A collection that brought theatrics to Paris Fashion Week

When we’re anticipating the release of a designer collaboration, there are some expectations regarding the distinct styles that are to blend together, but since we knew nothing of the bromantic SS20 collection that Dries Van Noten had been working on with Christian Lacroix for the past four months until the reveal, the collection seemed even more fabulous just like a plot twist at the end of a movie when everything seems to make sense. 

Christian has returned to the runway after a decade. After finding his fashion house in the year 1987 and working for two decades delivering the most flamboyant of the red carpet and opera dresses, the brand disappeared from the runway, only to come with Dries Van Noten. What was interesting to see though was Van Noten’s pragmatic vision towards clothing melting right into Christian’s ostentatious creativity. Christian's flair for drama, resulted in exaggerated silhouettes with Van Noten’s touch of practicality in layering. Ergo, the collection created was the balance between maximalist silhouette and pragmatic minimalism, and contemporarily inspired by the ’80s and ‘90s. Several other themes by Christian were also explored throughout the show, but a few dominated most of the outfits and we’ve summarised them for you to have a sense of the entire collection.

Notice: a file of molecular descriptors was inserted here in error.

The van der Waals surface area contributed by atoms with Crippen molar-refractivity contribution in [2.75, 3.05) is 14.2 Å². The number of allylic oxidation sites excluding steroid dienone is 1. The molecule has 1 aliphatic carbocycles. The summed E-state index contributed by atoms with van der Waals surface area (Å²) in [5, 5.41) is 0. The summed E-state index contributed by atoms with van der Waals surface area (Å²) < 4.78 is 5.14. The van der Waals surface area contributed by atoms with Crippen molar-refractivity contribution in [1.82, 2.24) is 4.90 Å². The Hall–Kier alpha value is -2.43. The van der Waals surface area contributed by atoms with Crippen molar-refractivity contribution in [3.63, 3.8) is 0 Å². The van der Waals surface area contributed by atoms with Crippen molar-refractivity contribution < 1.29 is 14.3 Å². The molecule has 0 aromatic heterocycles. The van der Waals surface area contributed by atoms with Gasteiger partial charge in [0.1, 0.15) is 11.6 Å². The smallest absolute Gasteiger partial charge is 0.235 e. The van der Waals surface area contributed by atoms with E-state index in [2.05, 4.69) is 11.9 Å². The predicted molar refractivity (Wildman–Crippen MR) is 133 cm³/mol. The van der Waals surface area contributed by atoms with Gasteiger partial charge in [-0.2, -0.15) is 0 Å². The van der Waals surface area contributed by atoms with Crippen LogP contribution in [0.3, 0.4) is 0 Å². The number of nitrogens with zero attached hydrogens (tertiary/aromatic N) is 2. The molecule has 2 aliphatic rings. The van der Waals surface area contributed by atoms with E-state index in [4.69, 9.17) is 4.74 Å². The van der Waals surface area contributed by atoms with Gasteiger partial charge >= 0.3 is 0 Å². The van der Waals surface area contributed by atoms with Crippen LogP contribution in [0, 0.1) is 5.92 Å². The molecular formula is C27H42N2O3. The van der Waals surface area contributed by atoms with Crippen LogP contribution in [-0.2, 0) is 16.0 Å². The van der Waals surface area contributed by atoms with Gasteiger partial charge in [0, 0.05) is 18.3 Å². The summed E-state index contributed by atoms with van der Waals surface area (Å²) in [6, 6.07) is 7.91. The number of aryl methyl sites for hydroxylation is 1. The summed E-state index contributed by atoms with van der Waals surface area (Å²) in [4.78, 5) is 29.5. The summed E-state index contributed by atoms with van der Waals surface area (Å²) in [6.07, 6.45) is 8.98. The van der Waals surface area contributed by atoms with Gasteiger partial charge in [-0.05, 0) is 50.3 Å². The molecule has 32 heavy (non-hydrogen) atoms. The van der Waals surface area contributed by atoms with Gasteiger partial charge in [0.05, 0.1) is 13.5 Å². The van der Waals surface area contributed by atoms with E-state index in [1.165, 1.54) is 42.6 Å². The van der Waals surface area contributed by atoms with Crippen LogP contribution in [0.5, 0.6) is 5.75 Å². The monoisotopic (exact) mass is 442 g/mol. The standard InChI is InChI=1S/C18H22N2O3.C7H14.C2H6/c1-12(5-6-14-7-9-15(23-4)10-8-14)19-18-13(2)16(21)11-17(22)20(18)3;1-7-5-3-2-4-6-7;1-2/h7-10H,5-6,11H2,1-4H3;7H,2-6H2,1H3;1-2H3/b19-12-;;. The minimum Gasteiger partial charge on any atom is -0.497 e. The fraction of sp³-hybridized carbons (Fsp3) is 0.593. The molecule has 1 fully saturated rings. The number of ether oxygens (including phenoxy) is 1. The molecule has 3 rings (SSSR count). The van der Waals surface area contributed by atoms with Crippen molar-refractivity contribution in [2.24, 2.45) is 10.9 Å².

So here you go, feast your eyes, and your brain to this supreme collection, the best surprise of the Spring Summer 2020 fashion yet!

Theatrical Animal Prints

With Monsieur Lacroix came the need for theatrical anatomy of fashion, and animal prints may sound like a cliched way to in it. But, when seen on the runway the designers gave us flaring outlines, relaxed silhouettes, and elegant structures, everything wrapped in outfits so beautifully that each deserves a place in an art exhibition. Mused on to blazer, skirts, and even sweatshirt anima print was showcased in an altogether different light.

Photo credit: Vogue

Flamenco Skirts

A Spanish touch can be seen all over the collection, but the most eye-catching pieces have to be the Flamenco Skirts, with black and red chiffon ruffles in streamlined and flared silhouettes. Paired with sweatshirts, white tanks, and of course, animal prints in similar texture the overall outfits are expedient but with mildly exaggerated outlines, making them chicly dramatic.

Photo credit: Vogue

Bubbling Sleeves

Bubbly sleeves have been a part of Lacroix’s haute couture, and to see it mix with the most conventional of structures is what makes the pieces stand out in their own way. Weather on fluffy monotone train gowns or on casually dramatic floral, the sleeves went perfectly with black bottoms.

Photo credit: Vogue

Rich Florals on Structured Silhouettes

As previously mentioned, the collection does have a distinct Spanish touch, which is evident through the matador jackets with rich floral brocade. Apart from the matadors, Van Tonen’s classic formals can also be seen covered in luxurious floral motifs which are bright and dispersed.

Photo credit: Vogue

Feather Galore

One look at the collection and you’ll know the love Lacroix has for feathers. The collection started with a black ostrich feather head plume and ended with an exuberant white sheer dress covered in luminous looking white feathers, completed with a white feather plume headgear. Throughout the collection, you could find several pieces fancied up with feather elements.

Photo credit: Vogue

For all the fashion enthusiast millennials who thought they wouldn’t see Christian Lacroix’s work in modern fashion, the collaboration is a dream come true. What do you think of this surprise collection?

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